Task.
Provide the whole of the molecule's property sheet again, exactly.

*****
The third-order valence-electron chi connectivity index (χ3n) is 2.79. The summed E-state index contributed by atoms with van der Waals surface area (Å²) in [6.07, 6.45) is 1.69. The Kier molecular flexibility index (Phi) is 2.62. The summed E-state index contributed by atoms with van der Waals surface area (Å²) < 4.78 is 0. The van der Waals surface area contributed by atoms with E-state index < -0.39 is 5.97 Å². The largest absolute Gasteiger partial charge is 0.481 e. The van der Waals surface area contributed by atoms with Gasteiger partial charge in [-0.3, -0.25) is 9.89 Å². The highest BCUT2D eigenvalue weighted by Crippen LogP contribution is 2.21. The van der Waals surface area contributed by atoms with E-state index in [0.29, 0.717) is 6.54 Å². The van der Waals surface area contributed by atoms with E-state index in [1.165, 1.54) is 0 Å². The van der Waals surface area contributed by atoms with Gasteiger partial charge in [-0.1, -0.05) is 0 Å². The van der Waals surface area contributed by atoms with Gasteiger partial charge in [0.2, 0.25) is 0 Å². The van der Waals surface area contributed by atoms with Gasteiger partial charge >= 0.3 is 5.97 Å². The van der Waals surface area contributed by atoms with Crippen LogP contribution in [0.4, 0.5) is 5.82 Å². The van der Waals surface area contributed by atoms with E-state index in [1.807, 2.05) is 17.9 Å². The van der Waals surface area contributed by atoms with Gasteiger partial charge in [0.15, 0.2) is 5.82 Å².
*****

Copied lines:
The third-order valence-electron chi connectivity index (χ3n) is 2.79. The summed E-state index contributed by atoms with van der Waals surface area (Å²) in [6.07, 6.45) is 1.69. The Kier molecular flexibility index (Phi) is 2.62. The summed E-state index contributed by atoms with van der Waals surface area (Å²) < 4.78 is 0. The van der Waals surface area contributed by atoms with E-state index < -0.39 is 5.97 Å². The largest absolute Gasteiger partial charge is 0.481 e. The van der Waals surface area contributed by atoms with Gasteiger partial charge in [-0.3, -0.25) is 9.89 Å². The highest BCUT2D eigenvalue weighted by Crippen LogP contribution is 2.21. The van der Waals surface area contributed by atoms with E-state index in [0.29, 0.717) is 6.54 Å². The van der Waals surface area contributed by atoms with E-state index in [1.165, 1.54) is 0 Å². The van der Waals surface area contributed by atoms with Gasteiger partial charge in [-0.1, -0.05) is 0 Å². The van der Waals surface area contributed by atoms with Gasteiger partial charge in [0.2, 0.25) is 0 Å². The van der Waals surface area contributed by atoms with Gasteiger partial charge >= 0.3 is 5.97 Å². The van der Waals surface area contributed by atoms with Crippen LogP contribution in [0.4, 0.5) is 5.82 Å². The van der Waals surface area contributed by atoms with E-state index in [1.807, 2.05) is 17.9 Å². The van der Waals surface area contributed by atoms with Gasteiger partial charge in [0.15, 0.2) is 5.82 Å².